Then there are factors like home environment that could strongly influence how children are forming their perceptions and attitudes towards African-Americans and Asians. However, that is much harder to control. School is the one place where everyone stands a better chance in finally eradicating discrimination. It is, after all, a place where students know they are supposed to learn and they must learn that race, colour, and other physical attributes does not matter and it never should have mattered. When these young people are able to live that concept, they will be able to carry it through their professional life.
Discrimination is evolving. The worse thing is even the people are discriminating may not be recognizing the form discrimination may be manifesting itself. This has to be recognized and studied if real progress is to ever be made to fight discrimination.
This is not to stay America has not gone far. The election of President Barack Obama is a clear example of the efforts to truly be a country where equality is afforded to everyone regardless of colour and race. However, it is also not surprising for a malady that has been around for almost as long as the freedom of the United States to continue to persist today. The first great efforts happened only in the 60s through John F. Kennedy’s proposal to make discrimination illegal and the fight of Martin Luther King.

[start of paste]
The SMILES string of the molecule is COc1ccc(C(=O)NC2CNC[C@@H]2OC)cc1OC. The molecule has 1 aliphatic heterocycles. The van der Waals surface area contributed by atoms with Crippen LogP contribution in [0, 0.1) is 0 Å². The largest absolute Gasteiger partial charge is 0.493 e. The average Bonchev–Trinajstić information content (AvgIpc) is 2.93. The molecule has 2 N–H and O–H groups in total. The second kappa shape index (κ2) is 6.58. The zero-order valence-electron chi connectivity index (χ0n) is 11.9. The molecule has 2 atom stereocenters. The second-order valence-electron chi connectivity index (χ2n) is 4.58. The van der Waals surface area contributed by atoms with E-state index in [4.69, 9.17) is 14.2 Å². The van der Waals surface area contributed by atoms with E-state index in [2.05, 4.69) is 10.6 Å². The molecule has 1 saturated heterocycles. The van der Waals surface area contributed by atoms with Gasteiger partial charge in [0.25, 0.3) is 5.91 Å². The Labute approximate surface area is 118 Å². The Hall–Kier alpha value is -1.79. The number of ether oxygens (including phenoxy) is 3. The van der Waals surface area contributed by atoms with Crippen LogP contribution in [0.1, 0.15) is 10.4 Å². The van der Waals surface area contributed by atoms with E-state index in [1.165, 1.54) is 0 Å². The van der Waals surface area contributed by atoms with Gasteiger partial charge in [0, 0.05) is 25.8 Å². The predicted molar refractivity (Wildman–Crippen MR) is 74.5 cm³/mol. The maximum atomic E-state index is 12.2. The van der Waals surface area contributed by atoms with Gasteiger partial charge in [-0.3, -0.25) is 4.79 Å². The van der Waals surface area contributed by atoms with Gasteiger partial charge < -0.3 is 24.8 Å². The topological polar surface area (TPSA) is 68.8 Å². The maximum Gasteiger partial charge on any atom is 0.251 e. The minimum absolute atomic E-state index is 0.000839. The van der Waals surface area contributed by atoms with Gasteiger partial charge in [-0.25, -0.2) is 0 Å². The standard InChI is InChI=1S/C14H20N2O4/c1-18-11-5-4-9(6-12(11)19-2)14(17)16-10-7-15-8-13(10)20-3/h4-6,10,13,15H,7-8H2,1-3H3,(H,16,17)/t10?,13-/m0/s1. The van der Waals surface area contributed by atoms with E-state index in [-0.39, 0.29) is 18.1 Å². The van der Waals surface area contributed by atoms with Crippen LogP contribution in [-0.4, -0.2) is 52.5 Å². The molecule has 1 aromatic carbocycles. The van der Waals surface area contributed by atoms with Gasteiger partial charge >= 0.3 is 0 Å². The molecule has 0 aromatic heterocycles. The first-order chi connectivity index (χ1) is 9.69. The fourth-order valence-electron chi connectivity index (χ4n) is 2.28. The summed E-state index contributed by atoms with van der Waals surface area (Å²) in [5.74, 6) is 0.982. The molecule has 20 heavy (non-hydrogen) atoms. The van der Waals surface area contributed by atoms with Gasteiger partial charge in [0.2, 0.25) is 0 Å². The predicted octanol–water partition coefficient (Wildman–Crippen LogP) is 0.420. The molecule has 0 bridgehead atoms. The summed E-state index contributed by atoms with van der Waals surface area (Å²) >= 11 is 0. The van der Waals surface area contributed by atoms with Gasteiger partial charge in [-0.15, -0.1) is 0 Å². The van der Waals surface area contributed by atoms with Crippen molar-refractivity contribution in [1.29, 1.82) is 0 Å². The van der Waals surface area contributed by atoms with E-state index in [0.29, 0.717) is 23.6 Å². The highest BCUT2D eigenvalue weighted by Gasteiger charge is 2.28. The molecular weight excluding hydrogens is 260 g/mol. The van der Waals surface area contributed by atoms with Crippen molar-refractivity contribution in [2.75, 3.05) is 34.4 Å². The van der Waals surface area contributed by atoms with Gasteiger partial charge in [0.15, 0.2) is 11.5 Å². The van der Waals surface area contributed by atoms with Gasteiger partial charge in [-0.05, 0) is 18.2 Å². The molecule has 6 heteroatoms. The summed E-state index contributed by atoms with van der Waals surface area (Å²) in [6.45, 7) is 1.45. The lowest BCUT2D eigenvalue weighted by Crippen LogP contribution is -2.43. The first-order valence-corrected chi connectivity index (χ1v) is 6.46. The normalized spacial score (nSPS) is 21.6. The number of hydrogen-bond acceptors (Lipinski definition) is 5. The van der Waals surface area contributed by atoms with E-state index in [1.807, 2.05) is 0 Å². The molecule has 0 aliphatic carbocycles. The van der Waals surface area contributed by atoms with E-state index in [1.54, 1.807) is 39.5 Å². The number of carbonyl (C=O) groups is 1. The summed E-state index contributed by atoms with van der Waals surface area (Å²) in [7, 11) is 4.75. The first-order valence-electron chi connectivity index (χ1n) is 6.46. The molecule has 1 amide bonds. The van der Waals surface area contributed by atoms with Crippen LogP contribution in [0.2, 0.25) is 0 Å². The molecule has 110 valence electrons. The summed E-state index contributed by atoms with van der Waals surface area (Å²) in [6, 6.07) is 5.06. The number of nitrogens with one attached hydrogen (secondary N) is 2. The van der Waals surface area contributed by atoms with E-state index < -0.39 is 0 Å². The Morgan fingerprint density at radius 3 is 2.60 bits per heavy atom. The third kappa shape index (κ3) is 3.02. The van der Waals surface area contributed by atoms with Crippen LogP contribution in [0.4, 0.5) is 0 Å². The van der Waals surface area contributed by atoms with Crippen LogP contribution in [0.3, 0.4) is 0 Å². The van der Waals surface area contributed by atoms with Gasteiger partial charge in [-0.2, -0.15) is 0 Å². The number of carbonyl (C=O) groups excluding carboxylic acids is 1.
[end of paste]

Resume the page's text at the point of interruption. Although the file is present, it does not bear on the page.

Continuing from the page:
It is important to remember that even shortly after the U.S. declared its independence, the U.S. demonstrated its earliest signs of discrimination against the Indians. That set forth the construction of the belief that anyone who is not white American does not belong to America. That being said, the election of an African American in the white should after only fifty years of fight versus almost 3,000 years of discrimination is fairly a good sign.
It is, however, not an excuse to rest. Many of those who lived in that era where colour and race served as the greatest divide still lives today and, unfortunately, they practice it. These are the same people who brought up their children with the same construct. Those children, in turn, are passing on the belief to their children. For as long as the influence exist, the practice will persist.
Making policies that will make employment a level playing field among whites, blacks and browns is an important step but a serious analysis must be made in order to understand how it is evolving. More importantly, it is important to take a look at how children are forming their values. These are the same people that will someday be in the workforce and in public offices. These are the same people will have the power to truly influence change.